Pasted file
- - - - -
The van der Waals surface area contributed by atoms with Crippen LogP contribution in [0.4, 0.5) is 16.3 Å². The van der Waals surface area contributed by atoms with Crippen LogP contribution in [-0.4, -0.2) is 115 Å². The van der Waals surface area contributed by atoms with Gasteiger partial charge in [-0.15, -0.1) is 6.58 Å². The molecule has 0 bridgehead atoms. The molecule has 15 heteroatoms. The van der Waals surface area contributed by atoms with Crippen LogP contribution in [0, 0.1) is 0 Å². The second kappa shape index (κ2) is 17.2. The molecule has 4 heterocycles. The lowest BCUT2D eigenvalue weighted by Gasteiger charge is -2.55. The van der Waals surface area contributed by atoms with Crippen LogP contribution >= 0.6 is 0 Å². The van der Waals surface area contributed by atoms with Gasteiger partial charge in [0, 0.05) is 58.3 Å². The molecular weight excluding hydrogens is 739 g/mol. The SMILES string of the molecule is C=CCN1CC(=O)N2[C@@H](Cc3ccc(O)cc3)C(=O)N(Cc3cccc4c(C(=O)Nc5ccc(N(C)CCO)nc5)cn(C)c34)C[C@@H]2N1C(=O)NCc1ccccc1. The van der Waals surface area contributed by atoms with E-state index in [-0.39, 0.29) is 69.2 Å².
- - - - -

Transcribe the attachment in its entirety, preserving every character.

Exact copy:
The van der Waals surface area contributed by atoms with Crippen LogP contribution in [0.4, 0.5) is 16.3 Å². The van der Waals surface area contributed by atoms with Crippen LogP contribution in [-0.4, -0.2) is 115 Å². The van der Waals surface area contributed by atoms with Gasteiger partial charge in [-0.15, -0.1) is 6.58 Å². The molecule has 0 bridgehead atoms. The molecule has 15 heteroatoms. The van der Waals surface area contributed by atoms with Crippen LogP contribution in [0, 0.1) is 0 Å². The second kappa shape index (κ2) is 17.2. The molecule has 4 heterocycles. The lowest BCUT2D eigenvalue weighted by Gasteiger charge is -2.55. The van der Waals surface area contributed by atoms with Crippen LogP contribution >= 0.6 is 0 Å². The van der Waals surface area contributed by atoms with Gasteiger partial charge in [0, 0.05) is 58.3 Å². The molecular weight excluding hydrogens is 739 g/mol. The SMILES string of the molecule is C=CCN1CC(=O)N2[C@@H](Cc3ccc(O)cc3)C(=O)N(Cc3cccc4c(C(=O)Nc5ccc(N(C)CCO)nc5)cn(C)c34)C[C@@H]2N1C(=O)NCc1ccccc1. The van der Waals surface area contributed by atoms with E-state index in [-0.39, 0.29) is 69.2 Å².